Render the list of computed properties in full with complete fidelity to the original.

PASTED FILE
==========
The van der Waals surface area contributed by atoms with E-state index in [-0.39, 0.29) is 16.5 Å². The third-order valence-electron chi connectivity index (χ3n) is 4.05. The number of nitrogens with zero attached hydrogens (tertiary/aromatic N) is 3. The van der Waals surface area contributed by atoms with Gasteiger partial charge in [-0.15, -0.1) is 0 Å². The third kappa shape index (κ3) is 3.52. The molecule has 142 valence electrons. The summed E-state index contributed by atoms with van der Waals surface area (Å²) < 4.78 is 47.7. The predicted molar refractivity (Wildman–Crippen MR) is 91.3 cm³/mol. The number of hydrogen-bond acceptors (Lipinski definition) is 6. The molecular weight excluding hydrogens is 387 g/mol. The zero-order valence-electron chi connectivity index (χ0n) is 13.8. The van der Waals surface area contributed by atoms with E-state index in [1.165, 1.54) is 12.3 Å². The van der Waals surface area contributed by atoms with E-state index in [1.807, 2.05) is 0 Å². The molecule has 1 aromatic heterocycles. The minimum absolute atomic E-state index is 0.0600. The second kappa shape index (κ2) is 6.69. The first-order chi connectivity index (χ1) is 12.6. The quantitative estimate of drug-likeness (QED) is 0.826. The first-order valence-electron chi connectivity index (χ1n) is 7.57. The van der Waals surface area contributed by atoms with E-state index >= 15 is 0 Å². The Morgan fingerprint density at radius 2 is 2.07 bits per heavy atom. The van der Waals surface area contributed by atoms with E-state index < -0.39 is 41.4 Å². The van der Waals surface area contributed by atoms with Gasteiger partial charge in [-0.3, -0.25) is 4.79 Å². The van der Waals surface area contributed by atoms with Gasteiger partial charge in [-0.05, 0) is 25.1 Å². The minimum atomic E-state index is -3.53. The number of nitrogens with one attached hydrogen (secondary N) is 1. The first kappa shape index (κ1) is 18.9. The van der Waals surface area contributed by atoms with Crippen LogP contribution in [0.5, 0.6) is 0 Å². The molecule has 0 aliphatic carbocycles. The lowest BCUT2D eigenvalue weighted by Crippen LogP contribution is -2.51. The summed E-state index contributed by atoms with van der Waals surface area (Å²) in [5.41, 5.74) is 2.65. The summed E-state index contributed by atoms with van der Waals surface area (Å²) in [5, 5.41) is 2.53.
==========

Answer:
The van der Waals surface area contributed by atoms with E-state index in [-0.39, 0.29) is 16.5 Å². The third-order valence-electron chi connectivity index (χ3n) is 4.05. The number of nitrogens with zero attached hydrogens (tertiary/aromatic N) is 3. The van der Waals surface area contributed by atoms with Gasteiger partial charge in [-0.15, -0.1) is 0 Å². The third kappa shape index (κ3) is 3.52. The molecule has 142 valence electrons. The summed E-state index contributed by atoms with van der Waals surface area (Å²) < 4.78 is 47.7. The predicted molar refractivity (Wildman–Crippen MR) is 91.3 cm³/mol. The number of hydrogen-bond acceptors (Lipinski definition) is 6. The molecular weight excluding hydrogens is 387 g/mol. The zero-order valence-electron chi connectivity index (χ0n) is 13.8. The van der Waals surface area contributed by atoms with E-state index in [1.165, 1.54) is 12.3 Å². The van der Waals surface area contributed by atoms with E-state index in [1.807, 2.05) is 0 Å². The molecule has 1 aromatic heterocycles. The minimum absolute atomic E-state index is 0.0600. The second kappa shape index (κ2) is 6.69. The first-order chi connectivity index (χ1) is 12.6. The quantitative estimate of drug-likeness (QED) is 0.826. The first-order valence-electron chi connectivity index (χ1n) is 7.57. The van der Waals surface area contributed by atoms with E-state index >= 15 is 0 Å². The Morgan fingerprint density at radius 2 is 2.07 bits per heavy atom. The van der Waals surface area contributed by atoms with E-state index < -0.39 is 41.4 Å². The van der Waals surface area contributed by atoms with Gasteiger partial charge in [-0.3, -0.25) is 4.79 Å². The van der Waals surface area contributed by atoms with Gasteiger partial charge in [-0.05, 0) is 25.1 Å². The minimum atomic E-state index is -3.53. The number of nitrogens with one attached hydrogen (secondary N) is 1. The first kappa shape index (κ1) is 18.9. The van der Waals surface area contributed by atoms with Crippen LogP contribution in [0.5, 0.6) is 0 Å². The molecule has 0 aliphatic carbocycles. The lowest BCUT2D eigenvalue weighted by Crippen LogP contribution is -2.51. The summed E-state index contributed by atoms with van der Waals surface area (Å²) in [5.41, 5.74) is 2.65. The summed E-state index contributed by atoms with van der Waals surface area (Å²) in [5, 5.41) is 2.53.